The ground battle was desperate with selfless valour being displayed in street-to-street fighting (Davies, 1981). It is estimated there were between 12 - 20,000 AK soldiers (up to another 75,000 people involved in auxiliary roles) committed to the fight against a well-armed and trained German Army of 20,000 battle-hardened troops made up of SS and Wehrmacht units. Although some units of the AL were involved in the action, the lack of tanks, armoured cars and heavy calibre weapons meant their role made little impact upon the outcome. Bor-Komorowski’s hope that the AK could take and hold Warsaw for the return of the Government in Exile was politically ill conceived. The Soviets had no intention of recognising the AK and its leaders. The Warsaw rising and the annihilation of the resistance by the Germans sped up the ‘removal’ of a political obstacle for post war settlement. After 63 days of savage fighting the city was rubble and the reprisals brutal. The RONA brigade led by Kaminski specialized in anti-partisan action was made up of the scum and deserters of the Soviet army supported Oskar Dirlanger’s Brigade and other units in vile retribution. Mass shootings in reprisal together with the burning of hospitals with staff and patients was typical of the ‘clean-up’ operations. Women and children were tied too tanks as protection against ambushes. Approximately 550,000 inhabitants were sent to a concentration camp at Pruszkow and another 150,000 used as slave labour while over 245,000 died. 93% of the city was uninhabitable and featureless of landmarks. Wehrmacht sappers systematically demolished the city. The Warsaw Rising gave Stalin the opportunity to remove a well-organized army and paved the way for the imposition of a post-war puppet government. Those who did survive would be dealt with at the infamous trials and tribunals where long-term imprisonment or execution was guaranteed.

Air-bridge Statistics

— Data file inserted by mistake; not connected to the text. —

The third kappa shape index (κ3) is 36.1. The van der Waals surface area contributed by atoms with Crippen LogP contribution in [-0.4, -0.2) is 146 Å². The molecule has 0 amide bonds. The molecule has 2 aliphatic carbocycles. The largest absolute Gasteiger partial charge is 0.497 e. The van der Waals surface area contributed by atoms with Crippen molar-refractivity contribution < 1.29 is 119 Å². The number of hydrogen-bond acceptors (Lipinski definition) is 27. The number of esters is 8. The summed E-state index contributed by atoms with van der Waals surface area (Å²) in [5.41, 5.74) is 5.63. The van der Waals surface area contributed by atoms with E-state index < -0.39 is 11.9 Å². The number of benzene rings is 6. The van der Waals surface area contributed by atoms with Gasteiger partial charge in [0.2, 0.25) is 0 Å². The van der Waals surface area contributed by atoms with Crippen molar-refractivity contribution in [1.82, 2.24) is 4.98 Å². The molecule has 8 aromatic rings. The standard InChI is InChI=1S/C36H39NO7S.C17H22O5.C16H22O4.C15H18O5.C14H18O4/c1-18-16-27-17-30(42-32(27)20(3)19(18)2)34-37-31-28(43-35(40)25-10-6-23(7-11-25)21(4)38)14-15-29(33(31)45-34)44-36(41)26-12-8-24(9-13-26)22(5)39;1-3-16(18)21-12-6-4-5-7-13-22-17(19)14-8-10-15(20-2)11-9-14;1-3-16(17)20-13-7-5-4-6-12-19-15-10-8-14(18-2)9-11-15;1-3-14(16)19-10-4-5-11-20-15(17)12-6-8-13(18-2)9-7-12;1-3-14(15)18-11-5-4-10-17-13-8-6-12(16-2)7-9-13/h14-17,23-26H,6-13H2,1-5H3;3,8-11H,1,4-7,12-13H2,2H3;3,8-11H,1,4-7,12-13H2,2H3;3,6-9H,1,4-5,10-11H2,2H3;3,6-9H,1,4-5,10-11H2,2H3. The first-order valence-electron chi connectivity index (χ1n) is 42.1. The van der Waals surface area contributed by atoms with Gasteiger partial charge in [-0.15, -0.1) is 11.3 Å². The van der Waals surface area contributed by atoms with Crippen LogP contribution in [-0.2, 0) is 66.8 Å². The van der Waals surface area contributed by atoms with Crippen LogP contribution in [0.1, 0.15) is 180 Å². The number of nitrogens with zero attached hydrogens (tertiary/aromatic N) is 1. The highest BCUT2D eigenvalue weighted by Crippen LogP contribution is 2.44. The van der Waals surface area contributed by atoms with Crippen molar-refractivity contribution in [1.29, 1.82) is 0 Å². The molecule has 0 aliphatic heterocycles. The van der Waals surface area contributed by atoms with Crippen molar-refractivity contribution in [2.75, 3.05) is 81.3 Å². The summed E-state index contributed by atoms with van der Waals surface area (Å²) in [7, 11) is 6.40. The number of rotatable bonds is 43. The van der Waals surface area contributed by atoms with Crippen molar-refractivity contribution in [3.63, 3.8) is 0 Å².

1st August - 2nd October 1944

Flights 306 91 Polish
50 British
55 South African
110 American
Drops 192 149 over Warsaw
43 over Kampinos and Kabacki woods
Dropped 2154 containers
557 Packages
1711 over Warsaw
443 over Kampinos and Kabacki woods
Total 239 Tons
Success Rate 742 Containers
381 Packages
463 over Warsaw
279 over Kampinos and Kabacki woods
182 over Warsaw
199 over Kampinos and Kabacki woods
Total 88 Tons (36.8%)
(Source: Garlinski, 1969)

Aftermath of the Warsaw Rising 1944

Numerous texts have dealt with the 'Rising 44' in both Polish and English, looking at the events as they unfurled or the strategic decisions behind the event. With 93% of the city destroyed and approximately 550,000 inhabitants sent to a concentration camp at Pruszkow, what parts the city left standing was destroyed systematically by Wehrmacht sappers.

While the Soviet Army (1stByelorussian Front) was halted on the banks of the Vistula and Berlingís Polish Peoples Army sat almost passively as the city capitulated, Soviet control remained firm. To openly disobey would have resulted in another Katyn massacre or internment in Siberia.

Further south the Slovak Rising was being crushed by the Wehrmacht. German forces supported by Einsatzgruppe H, led by Colonel Josef Witiska and the Dirlewanger Brigade, led by the 'Butcher of Warsaw' Colonel Oskar Dirlewanger together with the 18th SS Horst Wessel Panzer Grenadier Division systematically crushed the revolt in southern Slovakia.Golian had pleaded for the Second Independent Czech Paratroop brigade to be flown into Tri Duby by the Soviets. By 15th October 1944 the rising was crushed and the delayed support by the Soviets bore strong similarities to the events in Warsaw.

While Berlingís 1st Polish Peoples Army engaged German frontline units around Praga, action was in a 'holding' position in preparation for the 'January Offensive'. Across the river the fate of the city and its survivors took on a deepening proportion of suffering and in-humanitarian conditions. Despite the capitulation agreement and recognition of the fighters 'legitimacy' to bear arms and be treated under the Geneva Convention (Davies, 2003), the 'surrender march' on 3rd October masked the true horror of capitulation for both the AK and the surviving civilians.